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Stanford researcher's findings may shed light on common, deadly birth defect

the Aug. 16 issue of The Journal of Clinical Investigation. Helms is supported by the Lucile Packard Foundation for Children's Health.

Helms, along with former UCSF researcher Dwight Cordero, MD, who is now a perinatologist at Albert Einstein Medical School, and their colleagues studied a birth defect called holoprosencephaly, or HPE, that results when the embryonic brain fails to properly divide into two hemispheres. Although the disorder affects only about one in every 10,000 infants in this country, it's believed that the initial rates are much higher, occurring about once in every 250 conceptions. Most fetuses are so severely affected that they are miscarried early in pregnancy.

Symptoms range from death within days to severe mental retardation, seizures and an inability to speak. Others, however, suffer only mild learning disabilities. Facial defects can include a cleft lip, a single central incisor or "front tooth," close-set eyes or even a single eye in the center of the child's forehead.

Although it's not known exactly what causes HPE, overexposure to alcohol or other chemicals during early development has been implicated. There's also a genetic component: children with HPE routinely crop up in some families, although the severity of symptoms within a family can vary widely. This mishmash of possible causes and symptoms has made it difficult for doctors to prevent and treat the disorder.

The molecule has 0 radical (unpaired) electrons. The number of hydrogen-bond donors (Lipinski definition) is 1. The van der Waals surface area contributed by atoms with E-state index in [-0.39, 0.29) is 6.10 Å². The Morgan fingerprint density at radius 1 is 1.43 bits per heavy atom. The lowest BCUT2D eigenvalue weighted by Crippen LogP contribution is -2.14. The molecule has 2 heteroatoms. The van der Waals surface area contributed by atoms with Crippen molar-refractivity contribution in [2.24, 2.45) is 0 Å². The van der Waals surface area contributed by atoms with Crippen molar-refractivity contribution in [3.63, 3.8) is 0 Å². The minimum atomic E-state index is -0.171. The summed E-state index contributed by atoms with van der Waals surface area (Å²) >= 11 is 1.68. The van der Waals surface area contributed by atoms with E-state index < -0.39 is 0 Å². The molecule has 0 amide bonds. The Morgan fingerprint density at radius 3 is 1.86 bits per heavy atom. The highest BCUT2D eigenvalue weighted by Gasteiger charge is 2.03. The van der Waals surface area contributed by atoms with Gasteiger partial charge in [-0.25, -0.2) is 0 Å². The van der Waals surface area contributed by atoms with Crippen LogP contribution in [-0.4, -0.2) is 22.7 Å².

The researchers turned to chicken embryos to study the problem, capitalizing on the fact that fertilized eggs are, in effect, perfectly isolated, self-contained laboratories. The physical separation of the mother from the embryo means that scientists can add factors they wish to study in precisely controlled amounts at well-defined times during development. And even though a bird beak seems quite different than a human nose or a mouse snout, the cells and pathways involved in brain and facial patterning are conserved between the sp
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Contact: Krista Conger
kristac@stanford.edu
650-725-5371
Stanford University Medical Center
16-Aug-2004


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